Teofimo Lopez defeats Diego Magdaleno, ready for title shot
By Aragon Garcia: Undefeated lightweight Teofimo Lopez stole the show last Saturday night in knocking out Diego Magdaleno in the 7th round on ESPN+ at The Star in Frisco, Texas.
The young 21-year-old Lopez (12-0, 10 KOs), who Top Rank Boxing are looking to turn into their next star, flattened Magdaleno (31-3, 13 KOs) after hitting him with two huge left hooks in the 7th round.
The beginning of the end for Magdaleno came late in the 6th round, when Lopez hurt him with a left to the head that dropped him. Lopez didn’t go all out to finish the job in the round. In the 7th, Lopez calmly finished the job by throwing two leaping left hooks that knocked Magdaleno out.
We may be seeing the new Floyd Mayweather Jr. with Teofimo Lopez’s coming party last night. Lopez is the closest thing to Mayweather the sport has seen, but he’s a better version due to his punching power, which is out of his world.
While the referee Gregorio Alvarez was giving a count to Magdaleno, Lopez did a back flip, and then walked over taunted his beaten opponent. The fight was stopped at 1:08 of round 7. It was a very good performance by Lopez. His celebrating at the end of the fight wasn’t the best decision he could have made given Magdaleno’s condition at the time. You can argue strongly that here shouldn’t have been a count. When a fighter is as hurt as Magdaleno was, the referee should be stopping the fight, especially when the contest is as one-sided as last night’s Lopez-Magdaleno fight.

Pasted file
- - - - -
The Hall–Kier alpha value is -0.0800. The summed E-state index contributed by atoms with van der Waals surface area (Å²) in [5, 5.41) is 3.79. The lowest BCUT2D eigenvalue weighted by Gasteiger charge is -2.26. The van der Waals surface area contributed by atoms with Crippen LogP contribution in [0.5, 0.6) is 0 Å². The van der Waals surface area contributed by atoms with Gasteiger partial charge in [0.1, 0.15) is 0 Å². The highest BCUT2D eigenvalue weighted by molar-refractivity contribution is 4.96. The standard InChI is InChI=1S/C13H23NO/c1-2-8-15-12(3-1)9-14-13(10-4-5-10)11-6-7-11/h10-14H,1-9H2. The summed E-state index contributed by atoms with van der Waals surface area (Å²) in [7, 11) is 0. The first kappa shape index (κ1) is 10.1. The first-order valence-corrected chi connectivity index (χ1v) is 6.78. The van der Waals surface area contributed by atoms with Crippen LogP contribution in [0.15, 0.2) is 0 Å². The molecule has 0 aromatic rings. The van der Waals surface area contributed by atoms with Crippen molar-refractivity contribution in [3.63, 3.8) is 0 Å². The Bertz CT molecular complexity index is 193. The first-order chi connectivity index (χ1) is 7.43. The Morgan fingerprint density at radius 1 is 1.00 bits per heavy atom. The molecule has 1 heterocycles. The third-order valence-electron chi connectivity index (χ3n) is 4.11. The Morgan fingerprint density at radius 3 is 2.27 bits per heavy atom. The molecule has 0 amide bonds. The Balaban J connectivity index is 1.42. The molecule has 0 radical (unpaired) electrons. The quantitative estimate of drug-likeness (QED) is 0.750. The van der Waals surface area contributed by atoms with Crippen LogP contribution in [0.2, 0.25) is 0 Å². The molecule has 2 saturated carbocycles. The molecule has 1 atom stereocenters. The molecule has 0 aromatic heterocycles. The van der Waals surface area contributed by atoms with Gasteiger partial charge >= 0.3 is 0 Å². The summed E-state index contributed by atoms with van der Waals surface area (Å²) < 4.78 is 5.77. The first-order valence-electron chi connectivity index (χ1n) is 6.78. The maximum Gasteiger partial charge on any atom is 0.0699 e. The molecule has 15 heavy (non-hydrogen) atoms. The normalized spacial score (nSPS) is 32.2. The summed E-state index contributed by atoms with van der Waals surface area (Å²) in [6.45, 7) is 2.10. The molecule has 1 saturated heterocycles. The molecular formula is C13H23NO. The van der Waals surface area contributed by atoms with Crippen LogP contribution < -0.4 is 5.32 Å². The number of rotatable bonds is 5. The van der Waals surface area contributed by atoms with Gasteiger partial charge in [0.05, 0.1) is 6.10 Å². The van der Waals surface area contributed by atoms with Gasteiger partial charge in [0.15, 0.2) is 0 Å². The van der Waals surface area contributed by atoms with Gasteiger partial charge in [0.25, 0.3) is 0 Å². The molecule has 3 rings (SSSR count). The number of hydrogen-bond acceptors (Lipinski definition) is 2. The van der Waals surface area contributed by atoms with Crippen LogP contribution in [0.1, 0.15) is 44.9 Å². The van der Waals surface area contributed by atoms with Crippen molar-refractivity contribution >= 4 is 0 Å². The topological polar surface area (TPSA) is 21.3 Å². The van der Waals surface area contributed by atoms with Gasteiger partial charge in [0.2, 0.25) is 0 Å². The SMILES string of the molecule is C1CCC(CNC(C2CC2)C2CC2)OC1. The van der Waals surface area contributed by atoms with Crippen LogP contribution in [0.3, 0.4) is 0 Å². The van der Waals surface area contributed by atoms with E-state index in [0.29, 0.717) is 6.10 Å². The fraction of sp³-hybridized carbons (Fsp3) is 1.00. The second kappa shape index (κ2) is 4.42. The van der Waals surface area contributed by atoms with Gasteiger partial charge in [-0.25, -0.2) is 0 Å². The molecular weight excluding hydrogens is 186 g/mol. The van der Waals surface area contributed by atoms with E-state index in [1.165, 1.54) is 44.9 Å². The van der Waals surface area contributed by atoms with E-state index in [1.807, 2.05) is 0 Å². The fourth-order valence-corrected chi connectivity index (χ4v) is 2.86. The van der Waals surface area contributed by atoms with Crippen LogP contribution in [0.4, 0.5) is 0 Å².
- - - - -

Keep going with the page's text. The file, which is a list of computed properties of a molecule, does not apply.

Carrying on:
Lopez is calling his emergence at lightweight as the “takeover”, and he plans on collecting the scalps of the top guys, be it Vasyl Lomachenko, Richard Commey or Mikey Garcia. Lopez’s goal is to own the lightweight division. The way that he looked last night, there doesn’t appear to be anyone that can stop him. Lomachenko’s time as a champion might be coming to an end. Top Rank will need to decide whether they want to let Lopez get at Lomachenko, who Bob Arum has been comparing to Muhammad Ali. It would look bad if Lopez upends Lomachenko so quickly after Arum’s Ali comparisons. It’s never a good idea for a promoter to get carried away with building up a fighter before he’s even fought the best guy in his own stable. Lomachenko is an excellent fighter, but he’s going to have problems when he gets inside the ring with Lopez. That fight is going to be easily the toughest of Lomachenko’s career, because he’s be facing the youngest, biggest and the most powerful guy that he’s faced as a pro. Lomachenko likes to stand in front of his opponents throwing pitty-pat shots. That style isn’t going to work for Lomachenko against a knockout artist like Lopez. It could get Loma hurt if he fights like that against Lopez.
Immediately after the fight, Lopez (12-0, 10 KOs) made it clear that he’s going to win a world title in 2019. Lopez, 21, didn’t say who he’ll beat to capture the 135 lb belt, but it appears he’s counting on his promoters at Top Rank Boxing to schedule a title shot against WBA/WBO lightweight champion Vasyl Lomachenko (12-1, 9 KOs), who will shortly be fighting newly crowned IBF champion Richard Commey on April 12 in a unification fight. If Lomachenko wins that fight, he’ll have the IBF, WBA and WBO lightweight titles. Only the WBC belt will out of his grasp.